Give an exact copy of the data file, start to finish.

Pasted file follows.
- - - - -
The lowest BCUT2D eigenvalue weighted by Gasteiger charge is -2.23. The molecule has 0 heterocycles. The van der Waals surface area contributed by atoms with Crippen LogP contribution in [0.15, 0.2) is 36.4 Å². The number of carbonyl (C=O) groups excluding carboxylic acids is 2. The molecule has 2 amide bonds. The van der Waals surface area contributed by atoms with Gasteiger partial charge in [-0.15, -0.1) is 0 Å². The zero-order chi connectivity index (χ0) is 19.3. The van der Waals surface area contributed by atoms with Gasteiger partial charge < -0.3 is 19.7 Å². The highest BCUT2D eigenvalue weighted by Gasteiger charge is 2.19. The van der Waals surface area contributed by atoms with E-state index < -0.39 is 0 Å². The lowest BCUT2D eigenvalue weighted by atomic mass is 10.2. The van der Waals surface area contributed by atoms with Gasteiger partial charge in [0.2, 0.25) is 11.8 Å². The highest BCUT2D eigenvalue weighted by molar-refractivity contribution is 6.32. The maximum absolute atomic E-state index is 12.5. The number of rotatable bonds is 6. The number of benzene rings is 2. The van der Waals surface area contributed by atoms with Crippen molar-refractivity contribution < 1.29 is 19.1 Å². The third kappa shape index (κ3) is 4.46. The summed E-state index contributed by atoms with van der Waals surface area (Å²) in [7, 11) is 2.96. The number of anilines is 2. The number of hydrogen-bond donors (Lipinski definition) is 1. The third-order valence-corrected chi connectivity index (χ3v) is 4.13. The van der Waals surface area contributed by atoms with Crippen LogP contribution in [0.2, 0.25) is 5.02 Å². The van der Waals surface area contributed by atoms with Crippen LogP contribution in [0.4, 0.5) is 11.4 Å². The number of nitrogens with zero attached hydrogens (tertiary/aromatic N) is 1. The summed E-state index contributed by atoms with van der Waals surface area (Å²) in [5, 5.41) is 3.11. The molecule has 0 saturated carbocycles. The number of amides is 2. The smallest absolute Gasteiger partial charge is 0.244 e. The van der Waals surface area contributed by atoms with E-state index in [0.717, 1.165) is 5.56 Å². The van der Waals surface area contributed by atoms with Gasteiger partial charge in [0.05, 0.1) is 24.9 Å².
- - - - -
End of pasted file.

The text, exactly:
The lowest BCUT2D eigenvalue weighted by Gasteiger charge is -2.23. The molecule has 0 heterocycles. The van der Waals surface area contributed by atoms with Crippen LogP contribution in [0.15, 0.2) is 36.4 Å². The number of carbonyl (C=O) groups excluding carboxylic acids is 2. The molecule has 2 amide bonds. The van der Waals surface area contributed by atoms with Gasteiger partial charge in [-0.15, -0.1) is 0 Å². The zero-order chi connectivity index (χ0) is 19.3. The van der Waals surface area contributed by atoms with Gasteiger partial charge < -0.3 is 19.7 Å². The highest BCUT2D eigenvalue weighted by Gasteiger charge is 2.19. The van der Waals surface area contributed by atoms with E-state index < -0.39 is 0 Å². The lowest BCUT2D eigenvalue weighted by atomic mass is 10.2. The van der Waals surface area contributed by atoms with Gasteiger partial charge in [0.2, 0.25) is 11.8 Å². The highest BCUT2D eigenvalue weighted by molar-refractivity contribution is 6.32. The maximum absolute atomic E-state index is 12.5. The number of rotatable bonds is 6. The number of benzene rings is 2. The van der Waals surface area contributed by atoms with Crippen molar-refractivity contribution < 1.29 is 19.1 Å². The third kappa shape index (κ3) is 4.46. The summed E-state index contributed by atoms with van der Waals surface area (Å²) in [7, 11) is 2.96. The number of anilines is 2. The number of hydrogen-bond donors (Lipinski definition) is 1. The third-order valence-corrected chi connectivity index (χ3v) is 4.13. The van der Waals surface area contributed by atoms with Crippen LogP contribution in [0.2, 0.25) is 5.02 Å². The van der Waals surface area contributed by atoms with Crippen LogP contribution in [0.4, 0.5) is 11.4 Å². The number of nitrogens with zero attached hydrogens (tertiary/aromatic N) is 1. The summed E-state index contributed by atoms with van der Waals surface area (Å²) in [5, 5.41) is 3.11. The molecule has 0 saturated carbocycles. The number of amides is 2. The smallest absolute Gasteiger partial charge is 0.244 e. The van der Waals surface area contributed by atoms with E-state index in [0.717, 1.165) is 5.56 Å². The van der Waals surface area contributed by atoms with Gasteiger partial charge in [0.05, 0.1) is 24.9 Å².